A test that caught students, teachers unawares | punjab$jalandhar | Hindustan Times
Today in New Delhi, India
Jan 21, 2017-Saturday
New Delhi
  • Humidity
  • Wind

A test that caught students, teachers unawares

punjab Updated: Jan 20, 2016 16:18 IST
Aakanksha N Bhardwaj
Aakanksha N Bhardwaj
Highlight Story

The Vedic math test, conducted by the education department of Punjab for students of Classes 6 to 10, on Tuesday, not only surprised students, but teachers as well. Though the test had simple questions of addition, subtraction and multiplication, but both students and teachers were in a state of ‘nervousness’ as they were caught unawares.

Teachers knew that students did not know how to solve these simple questions with Vedic math methods as they had not taught them the technique after they were given training in Vedic math from October to December last year. The 50 marks test was compulsory for all the students.

While the letter issued by the director general of school education (DGSE) on January 16 read that teachers had been giving Vedic math training to the students, teachers, on the other hand, claimed otherwise.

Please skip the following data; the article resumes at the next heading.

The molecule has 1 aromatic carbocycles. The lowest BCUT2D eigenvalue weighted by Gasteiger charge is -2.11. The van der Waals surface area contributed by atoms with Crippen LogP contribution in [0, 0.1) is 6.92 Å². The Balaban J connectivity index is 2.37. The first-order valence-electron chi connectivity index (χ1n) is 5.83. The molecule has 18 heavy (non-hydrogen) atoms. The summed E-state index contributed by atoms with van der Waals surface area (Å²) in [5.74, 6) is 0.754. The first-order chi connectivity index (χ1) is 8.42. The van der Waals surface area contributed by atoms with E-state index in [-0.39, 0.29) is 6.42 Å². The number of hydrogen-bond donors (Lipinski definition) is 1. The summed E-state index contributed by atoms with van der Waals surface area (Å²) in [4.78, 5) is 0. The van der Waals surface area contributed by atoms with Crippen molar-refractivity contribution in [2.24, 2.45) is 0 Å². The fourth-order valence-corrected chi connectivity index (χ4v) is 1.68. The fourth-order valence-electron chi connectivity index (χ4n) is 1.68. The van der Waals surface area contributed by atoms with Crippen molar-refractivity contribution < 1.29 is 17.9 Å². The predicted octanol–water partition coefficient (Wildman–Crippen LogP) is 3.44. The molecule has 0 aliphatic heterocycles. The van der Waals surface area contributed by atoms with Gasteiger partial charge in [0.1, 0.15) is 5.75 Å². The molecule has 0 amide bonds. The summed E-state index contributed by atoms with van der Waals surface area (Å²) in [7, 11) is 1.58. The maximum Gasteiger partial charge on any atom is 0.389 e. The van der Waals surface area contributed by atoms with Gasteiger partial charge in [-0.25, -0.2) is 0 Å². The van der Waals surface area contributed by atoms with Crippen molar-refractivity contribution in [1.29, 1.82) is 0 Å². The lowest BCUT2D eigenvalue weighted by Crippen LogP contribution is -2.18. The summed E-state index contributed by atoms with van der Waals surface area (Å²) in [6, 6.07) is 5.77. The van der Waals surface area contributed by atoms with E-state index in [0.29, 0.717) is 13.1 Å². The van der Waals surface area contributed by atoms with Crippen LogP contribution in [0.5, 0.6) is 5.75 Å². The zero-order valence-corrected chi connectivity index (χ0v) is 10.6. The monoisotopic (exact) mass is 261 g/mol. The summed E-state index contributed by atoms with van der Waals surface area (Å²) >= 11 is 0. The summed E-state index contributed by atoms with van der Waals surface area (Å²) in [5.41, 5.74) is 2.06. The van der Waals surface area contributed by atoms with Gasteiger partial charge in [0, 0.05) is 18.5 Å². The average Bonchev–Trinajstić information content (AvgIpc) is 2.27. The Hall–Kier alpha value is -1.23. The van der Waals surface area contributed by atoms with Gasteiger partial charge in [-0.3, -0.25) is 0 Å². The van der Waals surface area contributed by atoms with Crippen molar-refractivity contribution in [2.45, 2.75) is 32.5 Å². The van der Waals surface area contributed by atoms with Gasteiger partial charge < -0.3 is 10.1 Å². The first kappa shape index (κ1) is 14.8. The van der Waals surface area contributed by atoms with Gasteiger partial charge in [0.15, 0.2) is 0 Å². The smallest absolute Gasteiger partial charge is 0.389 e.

The test took the teachers unawares as they claimed that, during the training, they were told that they could teach students from the next session.

Notably, the department had started imparting training in Vedic math to teachers of government schools in the state in October. In the first phase, a six-day seminar was organised in Chandigarh in October for resource persons from all the districts of Punjab. And then, the resource persons trained all math teachers in their respective districts. A manual of Vedic mathematics, comprising basic principles, was also distributed to teachers for their convenience.

The other oddity was that the test was conducted at a time when a teacher training programme was also going on in the state and most math teachers were attending a seminar under the programme caught unawares.

So, in the schools, where math teachers were out to attend the seminars, the answer sheets were checked by teachers of other subjects, who did not know anything about Vedic math, on the same day and reports were sent to district science supervisors.

“We were bound to attend the seminar. So, it was decided that, in our absence, teachers of other subjects will take the exam,” said a math teacher.

District science superviser Baljinder Singh said that every school report would be compiled by him and he would send them to the head office in a day or two.